Governments around the world – including Canada – must accelerate sluggish permitting processes for renewable power and carbon-reduction projects in order to meet crucial climate goals, and address an “unresolved crisis” that is delaying the projects that will be key to a low-carbon economy, say executives from energy giant Shell PLC.
Sitting at the side of a recent energy conference in Calgary, Shell International’s vice-president of global business environment, Laszlo Varro, told The Globe and Mail the world’s conventional fossil-fuel-based energy system is ramping down faster than the buildup of a new, greener system.
And a lack of investment is stifling the energy infrastructure flexibility that will be key to building a resilient, secure global energy supply, he said.
The issue has come into sharp focus in Europe, where Russia’s war on Ukraine – and Moscow’s weaponization of its oil and natural gas resources, including reduced gas deliveries via the Nord Stream pipelines – have led to an energy crisis. The resulting skyrocketing prices have the European Commission eyeing unprecedented market intervention, and families and businesses across the continent rethinking how much energy they use as they prepare for a winter of hardships.
Relatively stable gas prices and solid renewables generation have helped stabilize European power prices this month, according to an analysis released Tuesday by data firm Rystad Energy, with average September rates charged to users dropping more than 20 per cent compared with August. But leaks in the Nord Steam pipelines this week will likely escalate gas market volatility.
“Bluntly, people are scared. People are scared that they will not have heating in the winter, and they are scared that they will not be able to pay their heating bills,” Mr. Varro said.
While there’s a strong appetite among investors for clean-energy assets, Mr. Varro says lethargic supply chains and slow movement to train people in the skills needed for a greener economy mean there will be “a considerable period” when natural gas plays a significant role in plugging the energy gap between fossil fuels and renewables.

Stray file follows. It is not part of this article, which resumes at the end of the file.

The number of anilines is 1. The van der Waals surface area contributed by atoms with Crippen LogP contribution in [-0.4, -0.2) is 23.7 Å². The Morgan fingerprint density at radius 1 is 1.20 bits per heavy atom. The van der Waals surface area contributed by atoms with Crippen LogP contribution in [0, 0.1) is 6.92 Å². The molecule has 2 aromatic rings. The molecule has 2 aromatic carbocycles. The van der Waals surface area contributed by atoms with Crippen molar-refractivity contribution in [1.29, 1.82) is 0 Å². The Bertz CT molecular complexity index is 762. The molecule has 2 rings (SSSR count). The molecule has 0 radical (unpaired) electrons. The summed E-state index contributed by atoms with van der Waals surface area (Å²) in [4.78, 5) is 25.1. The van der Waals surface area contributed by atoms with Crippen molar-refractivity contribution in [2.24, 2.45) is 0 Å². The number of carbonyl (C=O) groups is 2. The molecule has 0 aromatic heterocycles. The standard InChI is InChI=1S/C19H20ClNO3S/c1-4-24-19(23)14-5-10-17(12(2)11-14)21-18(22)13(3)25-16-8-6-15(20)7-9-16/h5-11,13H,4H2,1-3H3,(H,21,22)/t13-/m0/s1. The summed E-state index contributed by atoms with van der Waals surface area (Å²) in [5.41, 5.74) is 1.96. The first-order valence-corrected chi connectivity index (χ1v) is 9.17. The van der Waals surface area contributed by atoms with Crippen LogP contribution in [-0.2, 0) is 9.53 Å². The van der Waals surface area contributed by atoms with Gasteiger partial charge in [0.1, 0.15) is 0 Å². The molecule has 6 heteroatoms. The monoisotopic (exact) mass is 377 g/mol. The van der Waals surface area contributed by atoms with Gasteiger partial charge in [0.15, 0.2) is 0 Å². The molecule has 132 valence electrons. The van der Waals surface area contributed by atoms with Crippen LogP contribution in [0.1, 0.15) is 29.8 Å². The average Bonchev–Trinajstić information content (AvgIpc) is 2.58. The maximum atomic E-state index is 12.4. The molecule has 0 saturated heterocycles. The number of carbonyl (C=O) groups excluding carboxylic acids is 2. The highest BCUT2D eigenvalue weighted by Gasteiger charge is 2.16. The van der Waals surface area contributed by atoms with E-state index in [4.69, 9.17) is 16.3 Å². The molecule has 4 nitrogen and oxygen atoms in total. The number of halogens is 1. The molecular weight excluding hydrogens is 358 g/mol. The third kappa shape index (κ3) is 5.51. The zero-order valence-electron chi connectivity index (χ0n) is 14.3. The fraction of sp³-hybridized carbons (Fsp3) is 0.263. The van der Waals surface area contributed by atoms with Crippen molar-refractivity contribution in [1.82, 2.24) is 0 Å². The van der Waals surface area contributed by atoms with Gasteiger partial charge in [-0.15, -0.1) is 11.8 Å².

He also sees an “unresolved crisis in many countries,” where permitting and regulations stymie rapid project development.
Shell Canada president and country chair Susannah Pierce sees two major permitting hurdles here: wind farms and carbon capture and sequestration (CCS) projects.
With a goal to get to net-zero emissions worldwide by 2050, Shell has bet big on both.
Last year, it signed its first renewable energy power purchase agreement in Alberta with BluEarth Renewables Inc. to offtake 100 megawatts of wind capacity from the Hand Hills Wind Project near Drumheller, Alta.
Shell’s Quest CCS facility at its Scotford Upgrader outside Edmonton has captured more than six million tonnes of carbon dioxide since it opened in 2015, and the company is investigating more CCS opportunities globally to try to build 25 million tonnes of carbon capture capacity by 2035.
The regulatory system to permit a new CCS project takes about five years in Canada, Ms. Pierce said, but the technology needs to roll out within with next six years to ramp up decarbonization – leaving little time to actually build the facilities.
“I think it’s really important to make sure that when we think about our climate targets, that we take a look at what pace and scale is the technology available, and how does the regulatory system support that?” she said.
Ms. Pierce thinks wind project permitting, which takes about as long as that of a fossil fuel project, should be accelerated.
“That’s something that we should definitely look at. If we’re serious about decarbonization with these technologies, we need to make sure that the regulatory system supports it,” she said.
The United States has also taken “a very big leap forward” by incentivizing CCS and renewable projects under the recently passed Inflation Reduction Act, which Ms. Pierce said provides Canada with a good opportunity to revisit its levels of investment.
“It just opens up a conversation to say, ‘Okay, if we’re trying to drive these capital investments in this jurisdiction, we need to understand what the rest of the world is doing,’ and that’s across every type of investment we’re trying to make in this country,” she said.